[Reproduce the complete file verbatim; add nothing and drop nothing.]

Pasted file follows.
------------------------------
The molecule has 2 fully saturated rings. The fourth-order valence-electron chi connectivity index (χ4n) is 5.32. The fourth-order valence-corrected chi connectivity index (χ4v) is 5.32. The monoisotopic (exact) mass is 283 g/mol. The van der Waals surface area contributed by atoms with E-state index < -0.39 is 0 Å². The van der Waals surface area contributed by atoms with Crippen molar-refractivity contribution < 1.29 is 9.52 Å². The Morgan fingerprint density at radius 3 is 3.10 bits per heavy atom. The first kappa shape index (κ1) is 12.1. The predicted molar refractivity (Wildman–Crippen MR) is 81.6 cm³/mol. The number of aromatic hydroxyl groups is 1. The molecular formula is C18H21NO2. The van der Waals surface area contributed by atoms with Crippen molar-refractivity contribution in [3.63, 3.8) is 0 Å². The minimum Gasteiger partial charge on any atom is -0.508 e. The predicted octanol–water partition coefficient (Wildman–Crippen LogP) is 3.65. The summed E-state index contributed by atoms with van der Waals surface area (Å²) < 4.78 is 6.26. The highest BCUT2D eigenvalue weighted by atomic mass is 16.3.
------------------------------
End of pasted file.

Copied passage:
The molecule has 2 fully saturated rings. The fourth-order valence-electron chi connectivity index (χ4n) is 5.32. The fourth-order valence-corrected chi connectivity index (χ4v) is 5.32. The monoisotopic (exact) mass is 283 g/mol. The van der Waals surface area contributed by atoms with E-state index < -0.39 is 0 Å². The van der Waals surface area contributed by atoms with Crippen molar-refractivity contribution < 1.29 is 9.52 Å². The Morgan fingerprint density at radius 3 is 3.10 bits per heavy atom. The first kappa shape index (κ1) is 12.1. The predicted molar refractivity (Wildman–Crippen MR) is 81.6 cm³/mol. The number of aromatic hydroxyl groups is 1. The molecular formula is C18H21NO2. The van der Waals surface area contributed by atoms with Crippen molar-refractivity contribution in [3.63, 3.8) is 0 Å². The minimum Gasteiger partial charge on any atom is -0.508 e. The predicted octanol–water partition coefficient (Wildman–Crippen LogP) is 3.65. The summed E-state index contributed by atoms with van der Waals surface area (Å²) < 4.78 is 6.26. The highest BCUT2D eigenvalue weighted by atomic mass is 16.3.